5. Shulzhenko N, Lyng H, Sanson GF, Morgun A. Menage a trois: an evolutionary interplay between human papillomavirus, a tumor, and a woman. Trends Microbiol. 2014;22(6):345–53.View ArticlePubMedGoogle Scholar
  6. Wright AA, Howitt BE, Myers AP, Dahlberg SE, Palescandolo E, Van Hummelen P, et al. Oncogenic mutations in cervical cancer: genomic differences between adenocarcinomas and squamous cell carcinomas of the cervix. Cancer. 2013;119(21):3776–83.View ArticlePubMedPubMed CentralGoogle Scholar
  7. Hanahan D, Weinberg RA. Hallmarks of cancer: the next generation. Cell. 2011;144(5):646–74.View ArticlePubMedGoogle Scholar
  8. Pinheiro C, Longatto-Filho A, Azevedo-Silva J, Casal M, Schmitt FC, Baltazar F. Role of monocarboxylate transporters in human cancers: state of the art. J Bioenerg Biomembr. 2012;44(1):127–39.View ArticlePubMedGoogle Scholar
  9. Halestrap AP. The monocarboxylate transporter family--Structure and functional characterization. IUBMB Life. 2012;64(1):1–9.View ArticlePubMedGoogle Scholar
  10. Wilson MC, Meredith D, Fox JE, Manoharan C, Davies AJ, Halestrap AP. Basigin (CD147) is the target for organomercurial inhibition of monocarboxylate transporter isoforms 1 and 4: the ancillary protein for the insensitive MCT2 is EMBIGIN (gp70). J Biol Chem. 2005;280(29):27213–21.View ArticlePubMedGoogle Scholar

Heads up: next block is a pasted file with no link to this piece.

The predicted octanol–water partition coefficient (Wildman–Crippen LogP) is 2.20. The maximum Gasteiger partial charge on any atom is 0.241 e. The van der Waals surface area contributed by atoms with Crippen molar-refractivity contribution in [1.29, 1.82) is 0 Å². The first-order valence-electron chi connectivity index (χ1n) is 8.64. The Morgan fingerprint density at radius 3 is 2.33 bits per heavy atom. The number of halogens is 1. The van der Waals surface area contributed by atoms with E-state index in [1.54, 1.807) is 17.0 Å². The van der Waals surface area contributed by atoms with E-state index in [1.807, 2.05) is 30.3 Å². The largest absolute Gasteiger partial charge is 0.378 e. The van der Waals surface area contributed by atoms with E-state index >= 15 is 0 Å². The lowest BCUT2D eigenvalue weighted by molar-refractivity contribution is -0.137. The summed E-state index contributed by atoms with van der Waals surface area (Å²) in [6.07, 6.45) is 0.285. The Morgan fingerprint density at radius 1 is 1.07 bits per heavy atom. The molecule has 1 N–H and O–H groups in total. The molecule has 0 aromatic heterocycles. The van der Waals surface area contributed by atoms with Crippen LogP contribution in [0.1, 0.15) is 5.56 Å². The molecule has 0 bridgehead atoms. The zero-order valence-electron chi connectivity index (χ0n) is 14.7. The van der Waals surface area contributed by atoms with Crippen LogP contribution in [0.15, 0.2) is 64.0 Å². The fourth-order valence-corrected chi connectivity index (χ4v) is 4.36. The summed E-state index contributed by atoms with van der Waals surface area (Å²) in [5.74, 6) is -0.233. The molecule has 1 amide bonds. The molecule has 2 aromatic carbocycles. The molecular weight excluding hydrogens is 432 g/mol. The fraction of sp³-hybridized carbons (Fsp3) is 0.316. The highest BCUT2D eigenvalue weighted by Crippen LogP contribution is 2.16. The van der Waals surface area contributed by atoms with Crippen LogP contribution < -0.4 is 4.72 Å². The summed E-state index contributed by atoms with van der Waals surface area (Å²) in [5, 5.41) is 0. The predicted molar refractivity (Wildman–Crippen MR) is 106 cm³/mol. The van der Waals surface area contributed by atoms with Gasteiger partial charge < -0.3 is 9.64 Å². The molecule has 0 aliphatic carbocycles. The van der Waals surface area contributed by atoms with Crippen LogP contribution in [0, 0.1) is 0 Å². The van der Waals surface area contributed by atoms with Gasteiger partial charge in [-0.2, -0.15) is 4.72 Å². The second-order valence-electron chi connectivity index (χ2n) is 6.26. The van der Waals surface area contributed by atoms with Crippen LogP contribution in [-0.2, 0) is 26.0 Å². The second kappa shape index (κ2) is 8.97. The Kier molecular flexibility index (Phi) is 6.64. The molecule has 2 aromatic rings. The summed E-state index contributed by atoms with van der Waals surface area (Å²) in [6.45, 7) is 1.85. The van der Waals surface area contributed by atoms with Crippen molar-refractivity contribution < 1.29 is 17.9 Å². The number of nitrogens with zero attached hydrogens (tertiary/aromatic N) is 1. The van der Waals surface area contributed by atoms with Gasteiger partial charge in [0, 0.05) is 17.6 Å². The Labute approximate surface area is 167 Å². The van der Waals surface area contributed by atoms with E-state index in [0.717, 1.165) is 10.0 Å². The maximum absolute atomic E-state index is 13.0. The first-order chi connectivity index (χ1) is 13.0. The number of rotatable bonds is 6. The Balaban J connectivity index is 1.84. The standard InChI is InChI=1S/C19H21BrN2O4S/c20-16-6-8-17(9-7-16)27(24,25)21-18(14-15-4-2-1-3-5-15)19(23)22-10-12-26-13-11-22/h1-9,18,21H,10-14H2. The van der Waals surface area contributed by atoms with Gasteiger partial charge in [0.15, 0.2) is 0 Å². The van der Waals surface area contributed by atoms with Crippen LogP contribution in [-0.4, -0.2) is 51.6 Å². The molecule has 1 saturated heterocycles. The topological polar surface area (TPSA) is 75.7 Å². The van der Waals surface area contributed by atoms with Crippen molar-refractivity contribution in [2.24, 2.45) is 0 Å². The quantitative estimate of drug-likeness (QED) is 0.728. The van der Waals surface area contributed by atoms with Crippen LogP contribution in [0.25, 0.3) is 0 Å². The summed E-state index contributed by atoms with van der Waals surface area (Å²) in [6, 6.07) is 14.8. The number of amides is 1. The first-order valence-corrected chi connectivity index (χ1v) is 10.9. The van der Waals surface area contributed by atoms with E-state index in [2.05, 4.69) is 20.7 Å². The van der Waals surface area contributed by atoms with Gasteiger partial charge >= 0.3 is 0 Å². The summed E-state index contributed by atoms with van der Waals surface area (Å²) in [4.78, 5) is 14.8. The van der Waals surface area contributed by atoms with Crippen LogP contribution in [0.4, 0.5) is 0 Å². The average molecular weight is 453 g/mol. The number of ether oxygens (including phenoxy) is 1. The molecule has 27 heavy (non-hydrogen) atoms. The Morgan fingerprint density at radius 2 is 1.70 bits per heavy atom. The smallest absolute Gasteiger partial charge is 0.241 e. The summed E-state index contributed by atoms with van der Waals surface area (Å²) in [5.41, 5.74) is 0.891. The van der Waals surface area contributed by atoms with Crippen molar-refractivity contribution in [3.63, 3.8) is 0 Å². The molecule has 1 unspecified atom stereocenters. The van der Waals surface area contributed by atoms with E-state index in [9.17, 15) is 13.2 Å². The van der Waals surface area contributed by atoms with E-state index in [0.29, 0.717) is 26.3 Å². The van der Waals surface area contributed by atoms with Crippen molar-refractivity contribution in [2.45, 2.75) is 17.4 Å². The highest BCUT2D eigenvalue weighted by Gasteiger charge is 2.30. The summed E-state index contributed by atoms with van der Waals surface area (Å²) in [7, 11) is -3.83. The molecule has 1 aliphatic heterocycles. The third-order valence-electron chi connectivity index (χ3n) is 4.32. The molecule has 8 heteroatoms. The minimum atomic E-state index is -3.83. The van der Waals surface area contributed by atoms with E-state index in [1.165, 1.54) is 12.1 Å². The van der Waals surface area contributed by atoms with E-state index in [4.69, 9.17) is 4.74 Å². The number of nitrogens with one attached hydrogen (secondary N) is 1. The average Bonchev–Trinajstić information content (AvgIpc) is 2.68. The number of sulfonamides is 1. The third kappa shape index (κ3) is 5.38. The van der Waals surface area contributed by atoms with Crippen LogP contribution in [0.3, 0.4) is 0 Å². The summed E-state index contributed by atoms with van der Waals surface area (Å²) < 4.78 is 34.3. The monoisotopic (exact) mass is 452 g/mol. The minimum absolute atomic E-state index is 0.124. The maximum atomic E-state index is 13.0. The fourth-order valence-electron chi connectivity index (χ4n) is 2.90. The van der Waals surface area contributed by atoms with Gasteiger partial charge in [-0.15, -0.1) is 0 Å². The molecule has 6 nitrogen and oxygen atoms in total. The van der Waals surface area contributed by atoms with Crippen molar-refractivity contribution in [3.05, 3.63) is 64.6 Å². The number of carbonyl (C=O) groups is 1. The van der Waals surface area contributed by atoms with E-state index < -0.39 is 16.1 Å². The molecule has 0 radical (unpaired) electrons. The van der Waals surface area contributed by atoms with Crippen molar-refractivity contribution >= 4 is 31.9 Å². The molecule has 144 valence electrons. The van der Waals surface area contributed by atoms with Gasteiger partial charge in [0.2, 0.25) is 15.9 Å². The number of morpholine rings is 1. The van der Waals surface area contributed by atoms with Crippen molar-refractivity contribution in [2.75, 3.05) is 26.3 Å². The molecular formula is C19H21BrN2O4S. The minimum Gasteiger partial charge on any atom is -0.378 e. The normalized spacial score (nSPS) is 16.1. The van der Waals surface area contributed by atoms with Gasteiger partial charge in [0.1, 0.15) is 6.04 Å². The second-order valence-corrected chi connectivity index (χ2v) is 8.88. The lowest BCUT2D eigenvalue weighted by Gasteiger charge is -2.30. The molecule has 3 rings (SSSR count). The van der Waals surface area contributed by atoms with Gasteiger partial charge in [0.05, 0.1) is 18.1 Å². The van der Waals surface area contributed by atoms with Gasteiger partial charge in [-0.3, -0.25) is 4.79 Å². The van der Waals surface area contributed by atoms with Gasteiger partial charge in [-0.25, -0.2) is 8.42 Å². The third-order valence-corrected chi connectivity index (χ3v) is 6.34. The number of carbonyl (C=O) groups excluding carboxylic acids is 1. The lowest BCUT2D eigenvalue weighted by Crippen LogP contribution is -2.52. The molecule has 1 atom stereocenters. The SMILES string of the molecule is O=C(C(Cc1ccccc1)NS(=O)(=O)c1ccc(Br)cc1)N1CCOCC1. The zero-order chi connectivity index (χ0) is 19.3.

11. Parks SK, Chiche J, Pouyssegur J. Disrupting proton dynamics and energy metabolism for cancer therapy. Nat Rev Cancer. 2013;13(9):611–23.View ArticlePubMedGoogle Scholar
  12. Tennant DA, Duran RV, Gottlieb E. Targeting metabolic transformation for cancer therapy. Nat Rev Cancer. 2010;10(4):267–77.View ArticlePubMedGoogle Scholar
  13. Hirschhaeuser F, Sattler UG, Mueller-Klieser W. Lactate: a metabolic key player in cancer. Cancer Res. 2011;71(22):6921–5.View ArticlePubMedGoogle Scholar
  14. Carmeliet P, Jain RK. Angiogenesis in cancer and other diseases. Nature. 2000;407(6801):249–57.View ArticlePubMedGoogle Scholar
  15. Goel HL, Mercurio AM. VEGF targets the tumour cell. Nat Rev Cancer. 2013;13(12):871–82.View ArticlePubMedPubMed CentralGoogle Scholar
  16. Byrne AM, Bouchier-Hayes DJ, Harmey JH. Angiogenic and cell survival functions of vascular endothelial growth factor (VEGF). J Cell Mol Med. 2005;9(4):777–94.View ArticlePubMedGoogle Scholar
  17. Niki T, Iba S, Tokunou M, Yamada T, Matsuno Y, Hirohashi S. Expression of vascular endothelial growth factors A, B, C, and D and their relationships to lymph node status in lung adenocarcinoma. ClinCancer Res. 2000;6(6):2431–9.Google Scholar
  18. Pepper MS. Lymphangiogenesis and tumor metastasis: myth or reality? ClinCancer Res. 2001;7(3):462–8.Google Scholar
  19. Koch S, Claesson-Welsh L. Signal transduction by vascular endothelial growth factor receptors. Cold Spring Harb Perspec Med. 2012;2(7):a006502.View ArticleGoogle Scholar